My personal cookbook

So how do you keep track of all the recipes that come flying at you in blogs, emails, websites, subscriptions, your mom’s index cards…. and even books? What happens if you travel somewhere? How do you access this? I’m getting the idea that what I do is somewhat unorthodox – I’ve found I’m usually on the path less travelled – but none the less there are occasional kindred spirits along the road.

This is about how I keep track of it all. We’ll see how many of you think the idea actually has some legs.

My inspiration goes back to about 2009 and a book The The Cure for Death by Lightning By Gail Andersen Dargatz.   This is a wonderful, tragic, deep hitting novel about a poverty stricken community in rural BC in the late 1940’s. In it the mother of the main family keeps a scrapbook in which she puts and writes anything to do with her cooking. It forms not just a personal recipe collection and reflection, it is a diary – the life of her family revealed through a culinary perspective. I thought at the time that its a cool idea  – and wondered how it could happen for me.

It didn’t take me long to fix on Excel as the vehicle to go with. Recipes on the internet are always  written in columnar fashion. I use excel for virtually any function that requires data entry, and feel very comfortable in this environment. It enables tons of text data without taking up a lot of space. It can be sorted so that a chronology can be entered. It’s easy to copy and paste a recipe – most of the time recipes are a simple copy and paste. It’s equally easy to respond to those “Ooooh! that was delicious – can you send me the recipe?”. Sure. No problem. It’s easy to find, easy to copy into an email and send it along.

In the last few years I’ve migrated it to Google sheets   – this enables me to use whatever computer I’m at without worrying about backups,

How it works

  • Each sheet is a different food category: baking, desserts, soups, salads, etc.
  • Each column is one recipe.
  • Each row has a few common elements: row 1: title; row 2: source or URL row 3: date entered; row 4 notes. Below that its however the recipe comes to you.
  • And that folks is it!

I should note that I have a couple of other sheets not part of this: a bread baking log, a sausage log, and a fermentation log.  

How can you use it?

  • Being a google sheet, and in columns, its easy to read and even edit on an android phone.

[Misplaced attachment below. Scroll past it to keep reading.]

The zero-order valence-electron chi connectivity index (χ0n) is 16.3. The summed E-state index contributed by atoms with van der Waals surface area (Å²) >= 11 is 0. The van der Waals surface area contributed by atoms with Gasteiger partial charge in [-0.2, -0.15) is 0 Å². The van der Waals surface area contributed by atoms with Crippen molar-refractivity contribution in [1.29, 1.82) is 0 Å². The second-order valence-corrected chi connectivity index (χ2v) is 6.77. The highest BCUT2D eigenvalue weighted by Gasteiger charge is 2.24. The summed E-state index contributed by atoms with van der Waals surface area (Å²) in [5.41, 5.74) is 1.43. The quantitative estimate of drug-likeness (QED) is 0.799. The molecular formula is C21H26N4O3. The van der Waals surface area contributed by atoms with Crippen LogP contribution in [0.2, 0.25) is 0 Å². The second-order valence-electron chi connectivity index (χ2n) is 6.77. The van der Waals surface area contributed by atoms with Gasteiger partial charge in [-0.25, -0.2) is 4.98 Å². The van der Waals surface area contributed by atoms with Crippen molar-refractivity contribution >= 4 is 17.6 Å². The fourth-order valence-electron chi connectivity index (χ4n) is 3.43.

• I can make changes on the fly without having to worry about saving or backing up
  • Easily store every recipe you have.
  • Share it with your loved ones – in effect creating a growing family cookbook. In my case, only my son has editing privileges. He’s turning out to be a good cook, and he knows Excel a lot better than I do. As I noted to him, “This spreadsheet constitutes your culinary DNA.”
  • Whenever a friend makes something that I find remarkable, I’ll get them to contribute. This usually means they tell me orally what the recipe is, I write it down, and put it in the spreadsheet. Then I send them a copy of that by email with the question – “Is this what you meant?” Once they are clear and I am clear this is the recipe, in it goes
  • Copying a recipe, you have the option to either paste the text only or keep it in a table. Thus you could easily pick off certain recipes and put them together as a small self published book for friends.
  • Use any of the empty cells to do measurement calculations
  • Like with any spreadsheets you can widen or narrow the rows and  columns. The text wrapping controls offer more possibilities than Excel.

Generally if you are comfortable in a spreadsheet environment, you will be comfortable with this.  Since its a google sheet, it’s best viewed in Chrome. If you don’t have it already, you may need to get Google Drive from their play store. If you can download it as an Excel document that will work too.

If this means of storing recipes is an idea you would like to play with, download it as an Excel file, then do your playing. You don’t even need to do that. The concept is the thing.

What I have done is to copy and paste one of the sheets with all its warts and wrinkles. I’ve made it editable by anyone with the link. It means that I am prepared for it to be inadvertently (or deliberately) messed up. I figure that chances are it will be ok, but if it’s not I’ll just copy and paste from my personal file. If you like it as an approach to store your recipes, great. Go for it. The value is more in the process than in the recipes themselves.

As the years go by, it grows. How can it not? At this point, after 6 years, I’m about at 600 recipes. Who knows where it will go.

Here’s the link https://docs.google.com/spreadsheets/d/1qCoT2R1XCij-vHwCGcr-C0LwxZqcTfJDQuXHauxpEpE/edit#gid=0

I am curious in this day of infinite possibilities, how do you keep track of your recipes?

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